New computers will soon be in use in the Challis School District with the anticipated receipt of a $108,984 grant.
The money, which is part of the Coronavirus Aid, Relief and Economic Security Act, will help the district meet its goal of having one Chromebook per student at the secondary level and pay for more new computers for elementary students, teachers and board members. Plans call for buying 195 Chromebooks for students and teachers in grades 6-12 this year.
School board Chairman Brett Plummer said when personnel from the state school board association notified him of the grant program, he was assured Challis would receive the grant.
The Chromebooks will have locks to prevent students from installing apps or programs that aren’t approved by school officials, Lance Moss, with Nuvek, the district’s IT contractor, told school board members last week.
“I basically lock them down to being able to only use Office 365,” while at school, Moss said. But students can take the tablets home and those limitations might not remain in place. Part of the objective of getting a tablet in each student’s hands is to allow for remote learning when necessary and to have an option for students who might be out sick to keep up with their class work.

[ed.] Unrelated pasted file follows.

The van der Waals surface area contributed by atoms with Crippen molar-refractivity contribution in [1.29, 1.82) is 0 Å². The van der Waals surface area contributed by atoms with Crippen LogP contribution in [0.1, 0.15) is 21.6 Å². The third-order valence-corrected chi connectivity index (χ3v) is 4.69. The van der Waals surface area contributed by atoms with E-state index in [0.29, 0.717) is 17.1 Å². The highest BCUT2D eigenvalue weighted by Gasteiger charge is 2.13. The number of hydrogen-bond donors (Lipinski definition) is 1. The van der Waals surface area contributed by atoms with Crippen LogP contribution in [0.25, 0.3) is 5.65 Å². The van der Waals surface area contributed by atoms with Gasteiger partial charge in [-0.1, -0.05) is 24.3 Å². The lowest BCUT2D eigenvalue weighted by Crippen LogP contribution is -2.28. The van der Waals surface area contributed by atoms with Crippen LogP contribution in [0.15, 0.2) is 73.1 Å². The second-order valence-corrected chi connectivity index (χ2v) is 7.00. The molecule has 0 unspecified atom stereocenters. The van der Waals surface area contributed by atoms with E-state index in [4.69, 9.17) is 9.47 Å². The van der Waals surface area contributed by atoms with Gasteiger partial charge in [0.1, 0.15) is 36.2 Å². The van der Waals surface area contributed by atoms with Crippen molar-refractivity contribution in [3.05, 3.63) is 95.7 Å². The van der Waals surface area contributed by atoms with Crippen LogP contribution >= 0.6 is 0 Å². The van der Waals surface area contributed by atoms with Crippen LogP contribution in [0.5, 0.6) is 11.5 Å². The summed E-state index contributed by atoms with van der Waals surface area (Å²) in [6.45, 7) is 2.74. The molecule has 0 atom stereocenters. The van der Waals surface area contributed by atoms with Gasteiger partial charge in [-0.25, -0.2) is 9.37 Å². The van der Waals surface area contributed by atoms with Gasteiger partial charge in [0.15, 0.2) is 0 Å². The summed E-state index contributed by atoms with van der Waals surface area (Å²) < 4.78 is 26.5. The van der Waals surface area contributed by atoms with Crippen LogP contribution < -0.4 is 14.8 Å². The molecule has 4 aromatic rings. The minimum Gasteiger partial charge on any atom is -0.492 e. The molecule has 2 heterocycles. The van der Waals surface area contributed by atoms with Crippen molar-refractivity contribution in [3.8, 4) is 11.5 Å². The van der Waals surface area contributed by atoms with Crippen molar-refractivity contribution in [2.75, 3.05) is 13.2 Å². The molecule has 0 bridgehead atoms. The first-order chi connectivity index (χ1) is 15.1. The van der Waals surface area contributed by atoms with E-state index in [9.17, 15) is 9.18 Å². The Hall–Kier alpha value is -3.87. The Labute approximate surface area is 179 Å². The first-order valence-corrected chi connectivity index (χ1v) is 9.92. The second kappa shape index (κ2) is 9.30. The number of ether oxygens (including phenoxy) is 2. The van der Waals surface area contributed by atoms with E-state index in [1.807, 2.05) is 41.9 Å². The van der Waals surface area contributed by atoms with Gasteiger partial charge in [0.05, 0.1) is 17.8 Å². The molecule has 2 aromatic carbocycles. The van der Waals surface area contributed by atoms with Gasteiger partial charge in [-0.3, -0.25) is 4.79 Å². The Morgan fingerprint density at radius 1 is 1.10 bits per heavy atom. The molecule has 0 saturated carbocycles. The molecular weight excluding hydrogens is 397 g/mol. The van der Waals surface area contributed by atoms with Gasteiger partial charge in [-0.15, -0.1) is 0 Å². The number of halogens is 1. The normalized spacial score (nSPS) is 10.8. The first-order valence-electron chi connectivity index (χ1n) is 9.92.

“We have a good handle on inventory, capabilities and use of the computers,” Moss reported at last week’s school board meeting. Based on that information, he’s developed a computer replacement plan. It calls for having new computers for school district staff, replacing computers used by teachers once they are are three or four years old and rotating older computers into sites within schools where they are used only for Internet access.
Moss said 30 new machines will be purchased this year, 25 next year and then between 15 and 20 each year after that.
That will mean a change in some classrooms, he cautioned school board members. Typically one classroom has only one model of computers in it, not different models with different capabilities.
“I know the teachers liked it all being the same,” he said, “but having some faster computers is a good idea.” And, he said, eventually, classrooms will “be a lot closer to them all being the same.”
Money will also be spent this year to upgrade servers and service contracts, Moss said.
Some of the grant money will also pay for a mentor and professional development to learn the Microsoft Teams platform, Superintendent Lani Rembelski said. Microsoft Team and Power School can be synced, Moss said, which means school employees won’t have to double-enter some data because the programs will automatically transfer information from Office 365 to Power School.
“I’m still looking into that,” Moss said. “I know I’m running out of time.”